Double Standard on the Wane

Study finds college students increasingly apply the same judgments (or no judgment at all) to males and females who enjoy sexual hook-ups.

August 17, 2012

Helen Gurley Brown, who died this week, would probably have appreciated one of the findings in research being released today at the annual meeting of the American Sociological Association.

Brown's Sex and the Single Girl encouraged women to enjoy sex without marriage. And while that idea has been embraced for decades now on many campuses, double standards have remained widespread. Women returning to their rooms on Sunday morning in their Saturday night clothes have been mocked for their "walk of shame," while men doing the same thing joke about the "stride of pride."

But the new research suggests that many more male and female college students are applying the same standards to men and women who have many hook-ups. Brown would probably applaud that. What she might not like is that more students are judging male and and female students with many hook-ups negatively.

Rachel Allison, co-author of the study and a doctoral candidate in sociology at the University of Illinois at Chicago, said that there is increasingly a "level playing field" in how students are judged. The study was based on surveys of 19,000 students at 22 residential, four-year colleges.

The students were asked to respond to the statement: "If (wo)men hook up or have sex with lots of people, I respect them less."

Allison and her co-author -- Barbara Risman, a professor of sociology at Illinois-Chicago -- found four patterns in responses:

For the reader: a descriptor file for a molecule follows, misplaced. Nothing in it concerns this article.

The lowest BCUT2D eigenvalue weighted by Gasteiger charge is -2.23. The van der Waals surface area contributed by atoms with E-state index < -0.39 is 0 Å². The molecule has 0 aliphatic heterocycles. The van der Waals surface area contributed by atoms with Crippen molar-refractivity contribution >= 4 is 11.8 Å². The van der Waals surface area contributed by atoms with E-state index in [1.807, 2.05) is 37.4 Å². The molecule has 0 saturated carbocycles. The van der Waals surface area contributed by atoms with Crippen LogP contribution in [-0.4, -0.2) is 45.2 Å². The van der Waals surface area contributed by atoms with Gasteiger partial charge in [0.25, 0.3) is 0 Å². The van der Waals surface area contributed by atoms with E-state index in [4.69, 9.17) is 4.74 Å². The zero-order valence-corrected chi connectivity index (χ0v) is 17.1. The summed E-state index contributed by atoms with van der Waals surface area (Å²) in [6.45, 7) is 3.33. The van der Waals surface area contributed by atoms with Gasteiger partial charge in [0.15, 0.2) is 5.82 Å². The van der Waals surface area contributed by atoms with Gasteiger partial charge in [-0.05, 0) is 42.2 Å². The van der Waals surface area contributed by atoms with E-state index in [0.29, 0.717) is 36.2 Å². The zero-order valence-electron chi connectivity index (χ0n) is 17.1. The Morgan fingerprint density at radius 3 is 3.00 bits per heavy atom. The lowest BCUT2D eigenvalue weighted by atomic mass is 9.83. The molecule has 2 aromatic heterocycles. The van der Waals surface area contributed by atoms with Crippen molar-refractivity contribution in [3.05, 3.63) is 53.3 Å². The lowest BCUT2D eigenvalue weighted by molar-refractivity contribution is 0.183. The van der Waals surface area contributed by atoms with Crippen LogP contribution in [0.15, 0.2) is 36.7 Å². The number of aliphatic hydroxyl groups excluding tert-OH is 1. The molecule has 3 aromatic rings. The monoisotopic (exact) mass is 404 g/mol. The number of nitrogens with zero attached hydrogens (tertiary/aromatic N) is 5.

• 48 percent of all students were "egalitarian conservatives" in that they judged male and students similarly and negatively for lots of hook-ups.
  • 27 percent were "egalitarian libertarians" who lost no respect for women or men who have lots of hook-ups.
  • 12 percent held "traditional double standard" views (judging women negatively but men positively).
  • 13 percent held "reverse double standard" views (judging men negatively but women positively).

While these findings point to an erosion in the traditional double standard about college students and sex, that view is hardly dead. While only 6 percent of women agree with the traditional double standard, 25 percent of men do. And among subsets of men, higher percentages say that they have less respect for women who have many hook-ups. Among male athletes, 38 percent hold that view. Among men in Greek systems, 38 percent do.

Among other findings:

  • Buddhist, Jewish and non-religious students were less likely than Roman Catholic students to lose respect for women who have many hook-ups.
  • Students in the West were the least judgmental about hook-ups. Students in the Midwest were most judgmental.
  • A majority of gay and lesbian students -- unlike their heterosexual counterparts -- hold libertarian views on students who have many hook-ups.

The authors conclude their paper by writing that they present a "complicated picture" with regard to students' attitudes. "While the sexual double standard is present among some men, it is not present among a majority of men and is not present among women." But they note that the equity in attitudes is based on a negative judgment of both men and women.

"While we may be moving towards a less gendered sexual future, our findings suggest that we may also be moving toward a more sexually conservative one," they write. "We cannot know if more women will become sexual libertarians, or more men sexual conservatives, or if the gender gap will remain. Perhaps sexual attitudes will remain diverse, with egalitarian sexual conservatives co-existing with egalitarian sexual libertarians. If so, let’s hope the students of the future find some effective way to be sure they attend the right parties."


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